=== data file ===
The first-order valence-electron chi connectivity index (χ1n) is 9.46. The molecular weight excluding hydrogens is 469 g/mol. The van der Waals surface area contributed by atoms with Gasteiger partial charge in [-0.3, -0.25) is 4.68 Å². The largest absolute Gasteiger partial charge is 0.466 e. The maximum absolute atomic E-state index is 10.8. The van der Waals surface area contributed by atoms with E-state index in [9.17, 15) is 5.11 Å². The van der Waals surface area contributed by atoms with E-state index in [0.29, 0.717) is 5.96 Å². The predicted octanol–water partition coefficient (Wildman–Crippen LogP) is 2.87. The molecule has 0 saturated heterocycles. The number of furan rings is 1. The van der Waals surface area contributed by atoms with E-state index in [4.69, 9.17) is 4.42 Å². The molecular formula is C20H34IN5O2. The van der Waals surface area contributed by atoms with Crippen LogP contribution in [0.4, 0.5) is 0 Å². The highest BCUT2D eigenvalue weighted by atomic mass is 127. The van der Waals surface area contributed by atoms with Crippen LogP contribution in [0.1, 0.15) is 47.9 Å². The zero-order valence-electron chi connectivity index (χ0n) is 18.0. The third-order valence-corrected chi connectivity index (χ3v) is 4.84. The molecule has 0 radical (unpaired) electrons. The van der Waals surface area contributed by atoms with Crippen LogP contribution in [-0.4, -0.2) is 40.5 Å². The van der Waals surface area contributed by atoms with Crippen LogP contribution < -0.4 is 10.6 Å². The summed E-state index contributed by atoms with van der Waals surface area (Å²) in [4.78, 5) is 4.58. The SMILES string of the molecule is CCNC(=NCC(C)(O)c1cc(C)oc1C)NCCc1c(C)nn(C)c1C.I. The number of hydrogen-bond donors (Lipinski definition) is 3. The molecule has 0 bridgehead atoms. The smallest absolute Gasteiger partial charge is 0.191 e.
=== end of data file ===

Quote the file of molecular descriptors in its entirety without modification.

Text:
The first-order valence-electron chi connectivity index (χ1n) is 9.46. The molecular weight excluding hydrogens is 469 g/mol. The van der Waals surface area contributed by atoms with Gasteiger partial charge in [-0.3, -0.25) is 4.68 Å². The largest absolute Gasteiger partial charge is 0.466 e. The maximum absolute atomic E-state index is 10.8. The van der Waals surface area contributed by atoms with E-state index in [9.17, 15) is 5.11 Å². The van der Waals surface area contributed by atoms with E-state index in [0.29, 0.717) is 5.96 Å². The predicted octanol–water partition coefficient (Wildman–Crippen LogP) is 2.87. The molecule has 0 saturated heterocycles. The number of furan rings is 1. The van der Waals surface area contributed by atoms with E-state index in [4.69, 9.17) is 4.42 Å². The molecular formula is C20H34IN5O2. The van der Waals surface area contributed by atoms with Crippen LogP contribution in [0.4, 0.5) is 0 Å². The highest BCUT2D eigenvalue weighted by atomic mass is 127. The van der Waals surface area contributed by atoms with Crippen LogP contribution in [0.1, 0.15) is 47.9 Å². The zero-order valence-electron chi connectivity index (χ0n) is 18.0. The third-order valence-corrected chi connectivity index (χ3v) is 4.84. The molecule has 0 radical (unpaired) electrons. The van der Waals surface area contributed by atoms with Crippen LogP contribution in [-0.4, -0.2) is 40.5 Å². The van der Waals surface area contributed by atoms with Crippen LogP contribution < -0.4 is 10.6 Å². The summed E-state index contributed by atoms with van der Waals surface area (Å²) in [4.78, 5) is 4.58. The SMILES string of the molecule is CCNC(=NCC(C)(O)c1cc(C)oc1C)NCCc1c(C)nn(C)c1C.I. The number of hydrogen-bond donors (Lipinski definition) is 3. The molecule has 0 bridgehead atoms. The smallest absolute Gasteiger partial charge is 0.191 e.